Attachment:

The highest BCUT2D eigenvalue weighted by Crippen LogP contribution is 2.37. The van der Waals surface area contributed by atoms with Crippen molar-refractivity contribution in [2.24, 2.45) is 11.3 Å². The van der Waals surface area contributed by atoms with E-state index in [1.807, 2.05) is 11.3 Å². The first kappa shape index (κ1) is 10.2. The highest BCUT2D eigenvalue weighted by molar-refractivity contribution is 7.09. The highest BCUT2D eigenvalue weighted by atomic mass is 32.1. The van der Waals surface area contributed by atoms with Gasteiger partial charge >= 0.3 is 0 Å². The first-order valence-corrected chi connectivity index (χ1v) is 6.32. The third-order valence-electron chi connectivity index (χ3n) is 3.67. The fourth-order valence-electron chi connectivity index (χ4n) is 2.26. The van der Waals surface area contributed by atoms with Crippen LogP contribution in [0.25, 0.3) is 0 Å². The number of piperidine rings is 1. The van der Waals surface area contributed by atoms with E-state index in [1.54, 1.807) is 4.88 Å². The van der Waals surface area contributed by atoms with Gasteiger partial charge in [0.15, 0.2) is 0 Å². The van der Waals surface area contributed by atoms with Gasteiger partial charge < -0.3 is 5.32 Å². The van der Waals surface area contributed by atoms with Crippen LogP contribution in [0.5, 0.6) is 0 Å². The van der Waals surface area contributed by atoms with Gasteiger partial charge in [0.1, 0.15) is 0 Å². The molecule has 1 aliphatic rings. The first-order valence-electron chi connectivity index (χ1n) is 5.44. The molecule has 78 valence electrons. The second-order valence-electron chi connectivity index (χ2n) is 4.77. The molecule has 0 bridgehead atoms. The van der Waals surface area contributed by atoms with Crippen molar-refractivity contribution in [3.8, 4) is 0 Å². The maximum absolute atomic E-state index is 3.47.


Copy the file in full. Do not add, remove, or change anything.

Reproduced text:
The highest BCUT2D eigenvalue weighted by Crippen LogP contribution is 2.37. The van der Waals surface area contributed by atoms with Crippen molar-refractivity contribution in [2.24, 2.45) is 11.3 Å². The van der Waals surface area contributed by atoms with E-state index in [1.807, 2.05) is 11.3 Å². The first kappa shape index (κ1) is 10.2. The highest BCUT2D eigenvalue weighted by molar-refractivity contribution is 7.09. The highest BCUT2D eigenvalue weighted by atomic mass is 32.1. The van der Waals surface area contributed by atoms with Gasteiger partial charge >= 0.3 is 0 Å². The first-order valence-corrected chi connectivity index (χ1v) is 6.32. The third-order valence-electron chi connectivity index (χ3n) is 3.67. The fourth-order valence-electron chi connectivity index (χ4n) is 2.26. The van der Waals surface area contributed by atoms with Crippen LogP contribution in [0.25, 0.3) is 0 Å². The number of piperidine rings is 1. The van der Waals surface area contributed by atoms with E-state index in [1.54, 1.807) is 4.88 Å². The van der Waals surface area contributed by atoms with Gasteiger partial charge in [0.15, 0.2) is 0 Å². The van der Waals surface area contributed by atoms with Gasteiger partial charge < -0.3 is 5.32 Å². The van der Waals surface area contributed by atoms with Crippen LogP contribution in [0.5, 0.6) is 0 Å². The van der Waals surface area contributed by atoms with Gasteiger partial charge in [0.1, 0.15) is 0 Å². The molecule has 1 aliphatic rings. The first-order valence-electron chi connectivity index (χ1n) is 5.44. The molecule has 78 valence electrons. The second-order valence-electron chi connectivity index (χ2n) is 4.77. The molecule has 0 bridgehead atoms. The van der Waals surface area contributed by atoms with Crippen molar-refractivity contribution in [3.8, 4) is 0 Å². The maximum absolute atomic E-state index is 3.47.